teen abortion rates plummet

interesting article in newsweek recently on “the changing face of abortion.” of particular note for youth workers:

Abortion rates have dropped steadily since the 1980s, from a peak of 29.3 abortions per 1,000 women in 1981 to 19.4 in 2005. But behind this general decrease are striking changes in the demographics of abortion. Compared to 30 years ago, women having abortions today are older and more likely to be mothers and minorities, according to a study released Tuesday by the nonprofit, nonpartisan Guttmacher Institute.

What researchers found is contrary to what pop culture phenoms, from “Juno” to Jamie Lynn Spears, might suggest: Teenagers are not the most likely to confront this issue, twenty-somethings are.

In fact, teens saw a bigger drop in abortion rate than any other demographic over the past 30 years. From 1974 to 1989, women aged 18-19 had the highest abortion rate among all age groups, varying from 32 to 62 per 1,000 women. In 2004, the latest year for which data is available, the abortion rate was 20.5.

But the news isn’t all good. While the teen abortion rate has declined by nearly 30 percent, the rate for women ages 20-24 is almost 10 points higher than it was in 1974. (In that group, rates hit 30.4 abortions per 1,000 women in 1974, spiking to 53.8 in 1989 and declining to 39.9 in 2004.)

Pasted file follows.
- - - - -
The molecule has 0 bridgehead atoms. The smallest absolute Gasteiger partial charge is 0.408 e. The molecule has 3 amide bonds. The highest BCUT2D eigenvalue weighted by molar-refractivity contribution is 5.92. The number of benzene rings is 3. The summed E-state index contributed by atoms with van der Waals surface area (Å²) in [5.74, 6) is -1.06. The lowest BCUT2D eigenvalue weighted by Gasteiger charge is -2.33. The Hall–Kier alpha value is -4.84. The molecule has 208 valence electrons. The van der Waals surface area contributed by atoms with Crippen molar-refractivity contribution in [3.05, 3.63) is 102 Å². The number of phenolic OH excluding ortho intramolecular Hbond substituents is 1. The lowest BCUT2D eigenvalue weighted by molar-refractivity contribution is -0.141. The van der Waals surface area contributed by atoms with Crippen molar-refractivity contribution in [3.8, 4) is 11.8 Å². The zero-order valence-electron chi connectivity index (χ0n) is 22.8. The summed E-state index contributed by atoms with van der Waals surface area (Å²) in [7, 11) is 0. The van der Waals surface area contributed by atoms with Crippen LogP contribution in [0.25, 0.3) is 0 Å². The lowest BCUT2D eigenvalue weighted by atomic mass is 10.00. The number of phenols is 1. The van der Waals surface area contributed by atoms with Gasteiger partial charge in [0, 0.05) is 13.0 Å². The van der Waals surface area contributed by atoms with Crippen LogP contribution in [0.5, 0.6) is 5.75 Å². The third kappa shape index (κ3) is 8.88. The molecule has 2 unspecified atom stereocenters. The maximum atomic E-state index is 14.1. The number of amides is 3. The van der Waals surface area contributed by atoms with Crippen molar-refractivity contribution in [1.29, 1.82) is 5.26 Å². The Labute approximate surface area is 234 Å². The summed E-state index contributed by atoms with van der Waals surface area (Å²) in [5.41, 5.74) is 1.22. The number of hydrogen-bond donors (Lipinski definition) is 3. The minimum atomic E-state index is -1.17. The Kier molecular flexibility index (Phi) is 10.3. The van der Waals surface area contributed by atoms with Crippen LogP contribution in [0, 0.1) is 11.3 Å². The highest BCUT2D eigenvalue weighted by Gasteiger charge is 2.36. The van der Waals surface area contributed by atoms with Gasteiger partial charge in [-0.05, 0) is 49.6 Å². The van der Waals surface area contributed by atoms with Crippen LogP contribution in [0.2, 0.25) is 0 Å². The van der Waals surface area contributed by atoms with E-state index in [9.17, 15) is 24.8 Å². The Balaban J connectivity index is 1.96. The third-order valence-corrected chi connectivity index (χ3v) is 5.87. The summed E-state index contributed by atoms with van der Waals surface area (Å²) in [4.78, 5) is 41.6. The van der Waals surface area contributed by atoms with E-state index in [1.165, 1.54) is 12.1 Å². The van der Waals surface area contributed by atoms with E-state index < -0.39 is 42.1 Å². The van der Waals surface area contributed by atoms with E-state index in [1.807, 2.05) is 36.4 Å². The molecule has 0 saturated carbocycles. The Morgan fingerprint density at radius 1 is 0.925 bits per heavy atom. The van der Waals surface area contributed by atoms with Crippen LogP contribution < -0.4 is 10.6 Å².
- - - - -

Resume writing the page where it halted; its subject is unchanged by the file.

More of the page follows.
The decline in abortion rates among teens mirrors a decline in teen pregnancies–from 107 for every 1,000 teenagers ages 15-19 in 1982, to 75 per 1,000 teenagers in 2002 (the most recent year for which data is available).

(ht to ypulse)

5 thoughts on “teen abortion rates plummet”

  1. ditto to what ed asked. i read a study that talked about some of that stuff about a month ago and it said that it’s mostly due to the significant rise in a ma pill’s use.

  2. it would be interesting to see a study that tracked the sexual activity, unwanted pregnancies and the number of abortions in the same group. i’ve seen a lot of people credit the Bush administration for the decline in the abortion rate, but when considering the fact that unwanted pregnancies are down as well, I’m not so sure it’s so easy to credit Bush’s policies. Why are unwanted pregnancies are down? Are kids having less sex? Does the increased availability of contraceptives factor in?

    Interesting find, Marko. I hope you’re having a good time in Sactown.

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